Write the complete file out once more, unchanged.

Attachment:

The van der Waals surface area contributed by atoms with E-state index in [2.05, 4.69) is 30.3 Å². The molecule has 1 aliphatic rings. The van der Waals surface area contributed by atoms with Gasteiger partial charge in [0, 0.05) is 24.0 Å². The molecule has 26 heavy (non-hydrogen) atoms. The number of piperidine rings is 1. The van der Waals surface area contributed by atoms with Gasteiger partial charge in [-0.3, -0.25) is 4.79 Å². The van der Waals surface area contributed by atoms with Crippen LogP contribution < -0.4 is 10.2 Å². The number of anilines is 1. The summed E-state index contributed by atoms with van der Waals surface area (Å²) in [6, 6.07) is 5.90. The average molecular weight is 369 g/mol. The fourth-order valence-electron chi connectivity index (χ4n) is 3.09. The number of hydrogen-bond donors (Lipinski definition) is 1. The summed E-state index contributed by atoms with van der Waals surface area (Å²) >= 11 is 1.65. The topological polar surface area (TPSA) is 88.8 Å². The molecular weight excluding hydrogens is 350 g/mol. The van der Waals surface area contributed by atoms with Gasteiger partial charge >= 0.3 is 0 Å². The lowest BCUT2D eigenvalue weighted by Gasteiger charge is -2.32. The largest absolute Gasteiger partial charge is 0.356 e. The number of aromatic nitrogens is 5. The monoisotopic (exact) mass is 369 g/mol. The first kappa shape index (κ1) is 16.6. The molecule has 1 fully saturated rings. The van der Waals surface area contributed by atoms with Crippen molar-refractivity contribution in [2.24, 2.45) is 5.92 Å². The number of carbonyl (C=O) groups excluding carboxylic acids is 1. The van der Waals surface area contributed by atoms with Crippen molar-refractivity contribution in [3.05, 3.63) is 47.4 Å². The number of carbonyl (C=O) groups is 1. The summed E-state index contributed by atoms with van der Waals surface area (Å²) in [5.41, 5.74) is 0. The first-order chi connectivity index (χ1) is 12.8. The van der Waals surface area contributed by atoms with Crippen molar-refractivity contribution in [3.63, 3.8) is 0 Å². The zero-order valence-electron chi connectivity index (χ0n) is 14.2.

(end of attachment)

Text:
The van der Waals surface area contributed by atoms with E-state index in [2.05, 4.69) is 30.3 Å². The molecule has 1 aliphatic rings. The van der Waals surface area contributed by atoms with Gasteiger partial charge in [0, 0.05) is 24.0 Å². The molecule has 26 heavy (non-hydrogen) atoms. The number of piperidine rings is 1. The van der Waals surface area contributed by atoms with Gasteiger partial charge in [-0.3, -0.25) is 4.79 Å². The van der Waals surface area contributed by atoms with Crippen LogP contribution < -0.4 is 10.2 Å². The number of anilines is 1. The summed E-state index contributed by atoms with van der Waals surface area (Å²) in [6, 6.07) is 5.90. The average molecular weight is 369 g/mol. The fourth-order valence-electron chi connectivity index (χ4n) is 3.09. The number of hydrogen-bond donors (Lipinski definition) is 1. The summed E-state index contributed by atoms with van der Waals surface area (Å²) >= 11 is 1.65. The topological polar surface area (TPSA) is 88.8 Å². The molecular weight excluding hydrogens is 350 g/mol. The van der Waals surface area contributed by atoms with Gasteiger partial charge >= 0.3 is 0 Å². The lowest BCUT2D eigenvalue weighted by Gasteiger charge is -2.32. The largest absolute Gasteiger partial charge is 0.356 e. The number of aromatic nitrogens is 5. The monoisotopic (exact) mass is 369 g/mol. The first kappa shape index (κ1) is 16.6. The molecule has 1 fully saturated rings. The van der Waals surface area contributed by atoms with Crippen molar-refractivity contribution in [2.24, 2.45) is 5.92 Å². The number of carbonyl (C=O) groups excluding carboxylic acids is 1. The van der Waals surface area contributed by atoms with Crippen molar-refractivity contribution in [3.05, 3.63) is 47.4 Å². The number of carbonyl (C=O) groups is 1. The summed E-state index contributed by atoms with van der Waals surface area (Å²) in [5.41, 5.74) is 0. The first-order chi connectivity index (χ1) is 12.8. The van der Waals surface area contributed by atoms with Crippen molar-refractivity contribution in [3.63, 3.8) is 0 Å². The zero-order valence-electron chi connectivity index (χ0n) is 14.2.